With this yearly test - you will place your order, receive a mail-order pack with instructions, and you mail back your water samples to the laboratory for testing and results. During the purchase you may add a professional consultation with our water professionals who will also be able to provide additional testing and/or treatment possibilities. You may find with a first yearly test, that additional testing is required and that yearly testing may be necessary at a higher level due to location or environmental factors that exist regularly or seasonally in your area.

2. If you are concerned about general water quality and have concerns related to bacteria, discolored water, corrosion, or common aesthetic problems that create staining, precipitates and coatings, or cause the water to have a salty taste. Or - if one of these problems has been present in a past yearly test, we recommend a slightly higher level of testing: 

For those who live to the East of the Mississippi River -

This Basic Well Water Test with Total Coliform / E. Coli is recommended.


For those West of the Mississippi River: 

This Basic Well Water Test with Total Coliform / E. Coli is recommended.

3. If you are concerned about the above, plus you are also concerned about petroleum-based products or have a problem where the water creates an oil film and or chemical taste or odor an even more comprehensive testing is recommended: 

Standard Well Water or Drinking Water Testing - For those West of the Mississippi River.


Standard Well Water Test with Total Coliform / E.Coli - for those East of the Mississippi River.


4. If you are concerned about the above, plus industrial chemicals like PCBs and herbicides and pesticides, then Deluxe testing is recommended:

Deluxe Well Water or Drinking Water Testing for those West of the Mississippi River.


Deluxe Well Water Testing for those East of the Mississippi River.

5. If you are concerned about the above, plus forever chemicals and radiological contamination of the water.

Ultra Well Water Testing Kit with Bacteria is recommended for all well owners.

For those who are in “hydrofracking” / shale gas development areas:

Special considerations are needed if you are in a region undergoing shale (Conventional or unconventional) gas development. We are recommending you consider the following certified (Level 4) testing packages:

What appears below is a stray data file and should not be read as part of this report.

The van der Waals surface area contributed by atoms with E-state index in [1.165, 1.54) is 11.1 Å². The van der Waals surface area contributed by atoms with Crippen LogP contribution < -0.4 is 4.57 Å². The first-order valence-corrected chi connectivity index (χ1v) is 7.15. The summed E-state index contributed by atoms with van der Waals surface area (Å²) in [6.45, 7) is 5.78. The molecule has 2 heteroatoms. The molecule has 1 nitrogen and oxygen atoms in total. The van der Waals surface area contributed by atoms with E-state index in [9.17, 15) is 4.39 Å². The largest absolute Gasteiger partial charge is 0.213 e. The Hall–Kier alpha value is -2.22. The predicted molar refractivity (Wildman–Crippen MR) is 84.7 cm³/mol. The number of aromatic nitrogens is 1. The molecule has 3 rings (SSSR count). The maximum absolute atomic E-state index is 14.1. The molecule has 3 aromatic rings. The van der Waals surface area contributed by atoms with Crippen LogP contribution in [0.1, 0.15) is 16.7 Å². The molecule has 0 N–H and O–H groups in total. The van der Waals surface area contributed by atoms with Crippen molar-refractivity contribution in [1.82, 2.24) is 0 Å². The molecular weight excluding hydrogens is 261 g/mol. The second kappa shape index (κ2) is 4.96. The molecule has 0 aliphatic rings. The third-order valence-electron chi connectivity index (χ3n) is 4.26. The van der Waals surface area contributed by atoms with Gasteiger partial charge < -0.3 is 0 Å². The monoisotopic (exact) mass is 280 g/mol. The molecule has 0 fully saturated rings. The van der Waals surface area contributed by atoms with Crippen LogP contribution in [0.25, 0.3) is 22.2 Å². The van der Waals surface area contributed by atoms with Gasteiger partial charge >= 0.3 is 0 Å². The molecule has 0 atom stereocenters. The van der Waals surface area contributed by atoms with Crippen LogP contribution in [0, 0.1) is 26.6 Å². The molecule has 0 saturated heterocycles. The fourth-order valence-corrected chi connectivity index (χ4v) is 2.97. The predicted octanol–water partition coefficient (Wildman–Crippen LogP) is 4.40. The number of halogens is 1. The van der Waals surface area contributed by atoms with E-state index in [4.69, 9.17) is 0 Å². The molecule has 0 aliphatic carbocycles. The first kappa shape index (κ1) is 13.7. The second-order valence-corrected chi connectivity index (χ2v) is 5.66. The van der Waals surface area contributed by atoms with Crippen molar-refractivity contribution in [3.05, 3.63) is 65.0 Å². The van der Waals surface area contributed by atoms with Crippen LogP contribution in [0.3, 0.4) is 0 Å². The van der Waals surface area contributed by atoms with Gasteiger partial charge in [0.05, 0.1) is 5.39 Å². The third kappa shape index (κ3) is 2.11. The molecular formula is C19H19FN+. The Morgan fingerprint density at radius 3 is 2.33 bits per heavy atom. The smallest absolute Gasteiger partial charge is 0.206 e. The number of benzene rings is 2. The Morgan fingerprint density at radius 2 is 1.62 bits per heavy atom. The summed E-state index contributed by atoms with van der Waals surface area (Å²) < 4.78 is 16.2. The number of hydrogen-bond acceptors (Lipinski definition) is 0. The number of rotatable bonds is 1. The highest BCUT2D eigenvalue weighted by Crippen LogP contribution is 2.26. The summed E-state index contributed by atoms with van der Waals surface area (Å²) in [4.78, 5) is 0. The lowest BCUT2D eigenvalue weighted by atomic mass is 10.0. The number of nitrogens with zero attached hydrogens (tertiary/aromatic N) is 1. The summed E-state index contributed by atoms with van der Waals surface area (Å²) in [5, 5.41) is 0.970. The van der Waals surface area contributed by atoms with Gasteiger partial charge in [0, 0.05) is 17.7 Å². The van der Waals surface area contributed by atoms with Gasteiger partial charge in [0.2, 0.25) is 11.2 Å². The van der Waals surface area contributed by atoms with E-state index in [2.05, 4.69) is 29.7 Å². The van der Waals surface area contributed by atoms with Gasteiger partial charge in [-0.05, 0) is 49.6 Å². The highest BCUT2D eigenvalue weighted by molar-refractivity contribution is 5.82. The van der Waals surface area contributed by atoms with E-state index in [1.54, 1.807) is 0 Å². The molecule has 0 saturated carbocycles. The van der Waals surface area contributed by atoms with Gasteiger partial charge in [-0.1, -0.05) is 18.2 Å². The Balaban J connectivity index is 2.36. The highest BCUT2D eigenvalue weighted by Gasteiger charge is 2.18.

Testing Package # 1 This package is recommended as a screening for post-gas development or screening for wells that are not along a major roadway or areas that have not been leased. Chloride, sodium, bromide, barium, pH, total dissolved solids, conductivity, surfactants (MBAS), iron, manganese, aluminum, strontium, and methane/ ethane/propane. This package may be adequate for pipeline concerns, but we would recommend adding VOC’s testing if the testing is being done because of a proposed natural gas drilling pad or compression station.

Testing Package # 2 This is the pre-drilling package recommended by the PADEP in November 2010, but the Keystone Clean Water Team added a number of additional parameters of more recent concern.  Includes everything in Package #1- plus total hardness, magnesium, calcium, zinc, alkalinity, arsenic, nitrate, total suspended solids, sulfate, oil & grease, 21-VOCs/MTBE, and radon in water.

Testing Package # 3  This package includes everything in both Package #1 and Package #2 - plus potassium, sulfide, selenium, lithium, ammonia, acidity, nickel, gross alpha/Beta, lead, glycols, phenols, pfoa/pfos, and uranium.

The Know Your H2O team is constantly striving to provide the BEST levels of testing for the specific needs existing in a situation or area. Our shop website provides tools that allow you to search by any specific parameter desired for testing and will provide both the tests available as well as recommendations for which test is best based on your location.